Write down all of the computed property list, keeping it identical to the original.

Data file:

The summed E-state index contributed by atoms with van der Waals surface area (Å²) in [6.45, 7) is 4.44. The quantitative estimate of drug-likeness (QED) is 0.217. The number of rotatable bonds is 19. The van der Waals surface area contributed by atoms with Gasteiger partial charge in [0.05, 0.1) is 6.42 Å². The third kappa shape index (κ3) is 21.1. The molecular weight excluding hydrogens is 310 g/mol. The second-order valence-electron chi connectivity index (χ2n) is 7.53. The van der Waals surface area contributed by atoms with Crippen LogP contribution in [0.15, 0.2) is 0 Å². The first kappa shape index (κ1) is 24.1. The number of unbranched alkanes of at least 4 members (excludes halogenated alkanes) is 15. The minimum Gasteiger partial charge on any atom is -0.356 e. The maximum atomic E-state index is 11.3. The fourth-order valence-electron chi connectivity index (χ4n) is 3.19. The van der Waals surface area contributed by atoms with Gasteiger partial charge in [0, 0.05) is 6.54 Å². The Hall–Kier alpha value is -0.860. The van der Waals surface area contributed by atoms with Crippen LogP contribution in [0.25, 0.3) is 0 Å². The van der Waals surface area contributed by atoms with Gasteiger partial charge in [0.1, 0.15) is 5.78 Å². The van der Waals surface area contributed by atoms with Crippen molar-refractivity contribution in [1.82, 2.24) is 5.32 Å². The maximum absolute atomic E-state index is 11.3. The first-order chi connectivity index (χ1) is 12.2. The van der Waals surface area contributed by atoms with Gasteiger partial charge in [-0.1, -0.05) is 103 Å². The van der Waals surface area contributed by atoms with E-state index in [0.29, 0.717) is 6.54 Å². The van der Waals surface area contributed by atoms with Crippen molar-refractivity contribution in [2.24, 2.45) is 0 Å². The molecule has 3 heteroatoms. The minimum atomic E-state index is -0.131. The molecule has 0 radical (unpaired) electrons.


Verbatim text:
The summed E-state index contributed by atoms with van der Waals surface area (Å²) in [6.45, 7) is 4.44. The quantitative estimate of drug-likeness (QED) is 0.217. The number of rotatable bonds is 19. The van der Waals surface area contributed by atoms with Gasteiger partial charge in [0.05, 0.1) is 6.42 Å². The third kappa shape index (κ3) is 21.1. The molecular weight excluding hydrogens is 310 g/mol. The second-order valence-electron chi connectivity index (χ2n) is 7.53. The van der Waals surface area contributed by atoms with Crippen LogP contribution in [0.15, 0.2) is 0 Å². The first kappa shape index (κ1) is 24.1. The number of unbranched alkanes of at least 4 members (excludes halogenated alkanes) is 15. The minimum Gasteiger partial charge on any atom is -0.356 e. The maximum atomic E-state index is 11.3. The fourth-order valence-electron chi connectivity index (χ4n) is 3.19. The van der Waals surface area contributed by atoms with Gasteiger partial charge in [0, 0.05) is 6.54 Å². The Hall–Kier alpha value is -0.860. The van der Waals surface area contributed by atoms with Crippen LogP contribution in [0.25, 0.3) is 0 Å². The van der Waals surface area contributed by atoms with Gasteiger partial charge in [0.1, 0.15) is 5.78 Å². The van der Waals surface area contributed by atoms with Crippen molar-refractivity contribution in [1.82, 2.24) is 5.32 Å². The maximum absolute atomic E-state index is 11.3. The first-order chi connectivity index (χ1) is 12.2. The van der Waals surface area contributed by atoms with Gasteiger partial charge in [-0.1, -0.05) is 103 Å². The van der Waals surface area contributed by atoms with E-state index in [0.29, 0.717) is 6.54 Å². The van der Waals surface area contributed by atoms with Crippen molar-refractivity contribution in [2.24, 2.45) is 0 Å². The molecule has 3 heteroatoms. The minimum atomic E-state index is -0.131. The molecule has 0 radical (unpaired) electrons.